MOTHERING SUNDAY – Review by Jennifer Merin

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Eva Huson’s steamy and feminist Mothering Sunday is an epic multi-chapter drama that begins in post-World War I England, in a lush and lavish rural enclave where well-to-do upper crusty families are suffering traumatic grief from the deaths of their sons in the war to end all wars. The multifaceted drama focuses its lens on the British class system, particularly on the ways in which women of all classes are expected to keep a stiff upper lip, denying their personal ambitions and repressing their grief.

Adapted by Alice Birch from Graham Swift’s eponymous novella, the nonlinear script is replete with revealing flash backs and forwards, but always centers on Jane Fairchild (a fetching Odessa Young), whose story arc spans several decades divided into three distinct phases of her life. Jane starts her career as a well-mannered house maid who grew up in an orphanage and is in service to a well-to-do couple (Colin Firth and Olivia Colman) who are grieving the death of their sons in the war. Jane is drawn to literature and has a keen observational eye — and her observations are brilliantly reflected in the exceptionally detailed camerawork of cinematographer Jamie Ramsay.

Young Jane is passionately in love and is engaged in a very tender and strictly secret affair with a neighboring family’s son, Paul Sheringham (Josh O’Connor). Having survived the war, Paul is class-trapped by his family into an engagement to a women he doesn’t love. On her day off, Jane rushes to meet Paul in his posh bedroom for a steamy final tryst that leaves no question about the passion they feel for each other. No spoilers, but after their illicit affair has a tragic end, Jane leaps forward into the next chapter in her life (and the movie).

Jane gives notice and leaves her job as a house maid to start working as a salesclerk in a book shop. The new position is ideal for her. She’s an aspiring writer and when the shop owner gives her a typewriter, she transforms her scribbled notes into a manuscript, and she soon sells her work to a publisher and becomes quite a successful author.

She also finds happiness with a new lover, a philosopher who adores her and supports her work. Again, no spoilers, but bliss again eludes Jane and she is left bereft. Writing, however, sustains her and eventually — in the final chapter of her life (and the movie), after she (now played by Glenda Jackson) has won numerous literary prizes, she reflects on her life’s trajectory and is at peace with herself.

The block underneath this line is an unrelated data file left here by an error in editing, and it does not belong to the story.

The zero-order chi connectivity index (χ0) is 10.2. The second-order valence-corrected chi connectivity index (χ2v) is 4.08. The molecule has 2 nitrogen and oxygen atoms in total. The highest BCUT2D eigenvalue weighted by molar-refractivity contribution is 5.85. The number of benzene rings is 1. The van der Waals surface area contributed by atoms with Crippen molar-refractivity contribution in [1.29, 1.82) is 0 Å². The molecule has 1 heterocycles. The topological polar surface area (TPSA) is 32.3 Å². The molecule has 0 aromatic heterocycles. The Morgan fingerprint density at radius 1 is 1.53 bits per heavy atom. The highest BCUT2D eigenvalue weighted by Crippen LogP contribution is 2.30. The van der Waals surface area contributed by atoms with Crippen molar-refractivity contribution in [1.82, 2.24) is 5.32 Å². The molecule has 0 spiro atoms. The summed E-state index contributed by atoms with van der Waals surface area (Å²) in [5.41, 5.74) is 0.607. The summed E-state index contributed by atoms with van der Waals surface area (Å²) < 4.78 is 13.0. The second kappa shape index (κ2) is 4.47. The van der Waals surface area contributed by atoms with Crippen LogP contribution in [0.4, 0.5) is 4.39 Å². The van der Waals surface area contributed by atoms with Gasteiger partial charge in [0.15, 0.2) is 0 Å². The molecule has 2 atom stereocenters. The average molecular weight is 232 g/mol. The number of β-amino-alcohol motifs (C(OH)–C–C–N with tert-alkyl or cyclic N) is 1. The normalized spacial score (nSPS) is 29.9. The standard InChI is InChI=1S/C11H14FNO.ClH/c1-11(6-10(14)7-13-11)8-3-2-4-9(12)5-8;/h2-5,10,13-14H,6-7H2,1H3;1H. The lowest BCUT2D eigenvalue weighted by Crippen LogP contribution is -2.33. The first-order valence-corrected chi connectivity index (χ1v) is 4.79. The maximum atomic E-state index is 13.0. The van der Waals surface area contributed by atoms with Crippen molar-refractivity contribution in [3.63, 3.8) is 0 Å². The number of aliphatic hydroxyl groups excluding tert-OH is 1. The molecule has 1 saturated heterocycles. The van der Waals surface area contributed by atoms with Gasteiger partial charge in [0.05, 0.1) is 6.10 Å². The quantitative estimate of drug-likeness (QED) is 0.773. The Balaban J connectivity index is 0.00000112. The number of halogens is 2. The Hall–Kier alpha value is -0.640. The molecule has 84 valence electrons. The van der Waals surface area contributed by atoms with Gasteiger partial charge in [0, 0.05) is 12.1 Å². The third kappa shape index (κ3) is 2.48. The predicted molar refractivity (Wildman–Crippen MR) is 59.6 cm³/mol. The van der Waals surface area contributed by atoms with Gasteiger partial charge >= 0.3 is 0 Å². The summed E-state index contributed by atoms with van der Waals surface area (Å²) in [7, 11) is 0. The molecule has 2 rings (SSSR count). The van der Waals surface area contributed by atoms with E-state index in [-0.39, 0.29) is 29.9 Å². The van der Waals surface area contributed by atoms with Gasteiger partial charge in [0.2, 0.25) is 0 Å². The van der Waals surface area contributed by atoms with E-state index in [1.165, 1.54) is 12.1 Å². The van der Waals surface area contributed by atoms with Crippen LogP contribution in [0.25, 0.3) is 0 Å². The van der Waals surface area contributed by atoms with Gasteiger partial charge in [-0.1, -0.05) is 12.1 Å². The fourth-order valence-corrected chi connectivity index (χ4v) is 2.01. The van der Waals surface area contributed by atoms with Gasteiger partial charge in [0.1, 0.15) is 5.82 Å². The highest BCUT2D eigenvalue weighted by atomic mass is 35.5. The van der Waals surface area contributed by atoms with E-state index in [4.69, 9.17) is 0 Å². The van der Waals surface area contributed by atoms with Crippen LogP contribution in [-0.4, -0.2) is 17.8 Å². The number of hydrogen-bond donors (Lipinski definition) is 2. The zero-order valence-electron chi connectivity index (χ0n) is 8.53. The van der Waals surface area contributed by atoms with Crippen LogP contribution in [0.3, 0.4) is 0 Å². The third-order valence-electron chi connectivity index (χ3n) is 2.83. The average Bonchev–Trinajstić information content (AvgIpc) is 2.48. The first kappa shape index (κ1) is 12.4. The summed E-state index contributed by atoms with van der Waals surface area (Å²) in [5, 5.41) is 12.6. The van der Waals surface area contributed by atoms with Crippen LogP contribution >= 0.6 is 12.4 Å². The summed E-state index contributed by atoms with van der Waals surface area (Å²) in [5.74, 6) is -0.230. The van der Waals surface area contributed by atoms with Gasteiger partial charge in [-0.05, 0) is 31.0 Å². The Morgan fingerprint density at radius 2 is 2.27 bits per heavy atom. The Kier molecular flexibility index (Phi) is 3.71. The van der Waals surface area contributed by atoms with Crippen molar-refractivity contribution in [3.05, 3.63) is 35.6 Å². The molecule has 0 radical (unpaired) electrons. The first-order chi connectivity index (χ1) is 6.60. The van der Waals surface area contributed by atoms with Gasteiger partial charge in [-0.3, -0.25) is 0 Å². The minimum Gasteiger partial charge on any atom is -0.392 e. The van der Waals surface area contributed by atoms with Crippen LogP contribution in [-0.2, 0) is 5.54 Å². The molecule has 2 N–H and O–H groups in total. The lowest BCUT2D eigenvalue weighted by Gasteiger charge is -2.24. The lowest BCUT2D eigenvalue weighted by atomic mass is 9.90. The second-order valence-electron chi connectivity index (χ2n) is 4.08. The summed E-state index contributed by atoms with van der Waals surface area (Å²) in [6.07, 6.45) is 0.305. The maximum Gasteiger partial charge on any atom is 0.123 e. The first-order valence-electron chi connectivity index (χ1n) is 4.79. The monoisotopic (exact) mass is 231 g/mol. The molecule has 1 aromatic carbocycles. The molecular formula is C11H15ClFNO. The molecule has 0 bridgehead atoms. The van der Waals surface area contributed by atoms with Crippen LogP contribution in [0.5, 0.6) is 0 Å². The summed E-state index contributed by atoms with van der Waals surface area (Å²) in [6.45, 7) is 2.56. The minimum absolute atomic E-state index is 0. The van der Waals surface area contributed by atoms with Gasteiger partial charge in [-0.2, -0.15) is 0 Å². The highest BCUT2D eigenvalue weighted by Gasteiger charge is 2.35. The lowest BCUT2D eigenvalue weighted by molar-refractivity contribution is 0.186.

Mothering Sunday is sufficiently replete with intriguing plot complications that will keep you engaged and entertained. It might seem a bit soapy, were it not for the authenticity of its concerns, as well as its profoundly well-written and beautifully performed characters. The film is a very welcome invitation to finely crafted, socially conscious escapism.

EDITOR’S NOTE:MOTHERING SUNDAY is AWFJ’s Movie of the Week for March 25, 2022.

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Jennifer Merin

Jennifer Merin is the Film Critic for Womens eNews and contributes the CINEMA CITIZEN blog for and is managing editor for Women on Film, the online magazine of the Alliance of Women Film Journalists, of which she is President. She has served as a regular critic and film-related interviewer for The New York Press and About.com. She has written about entertainment for USA Today, The L.A. Times, US Magazine, Ms. Magazine, Endless Vacation Magazine, Daily News, New York Post, SoHo News and other publications. After receiving her MFA from Tisch School of the Arts (Grad Acting), Jennifer performed at the O'Neill Theater Center's Playwrights Conference, Long Wharf Theater, American Place Theatre and LaMamma, where she worked with renown Japanese director, Shuji Terayama. She subsequently joined Terayama's theater company in Tokyo, where she also acted in films. Her journalism career began when she was asked to write about Terayama for The Drama Review. She became a regular contributor to the Christian Science Monitor after writing an article about Marketta Kimbrell's Theater For The Forgotten, with which she was performing at the time. She was an O'Neill Theater Center National Critics' Institute Fellow, and then became the institute's Coordinator. While teaching at the Universities of Wisconsin and Rhode Island, she wrote "A Directory of Festivals of Theater, Dance and Folklore Around the World," published by the International Theater Institute. Denmark's Odin Teatret's director, Eugenio Barba, wrote his manifesto in the form of a letter to "Dear Jennifer Merin," which has been published around the world, in languages as diverse as Farsi and Romanian. Jennifer's culturally-oriented travel column began in the LA Times in 1984, then moved to The Associated Press, LA Times Syndicate, Tribune Media, Creators Syndicate and (currently) Arcamax Publishing. She's been news writer/editor for ABC Radio Networks, on-air reporter for NBC, CBS Radio and, currently, for Westwood One's America In the Morning. She is a member of the Critics Choice Association in the Film, Documentary and TV branches and a voting member of the Black Reel Awards. For her AWFJ archive, type "Jennifer Merin" in the Search Box (upper right corner of screen).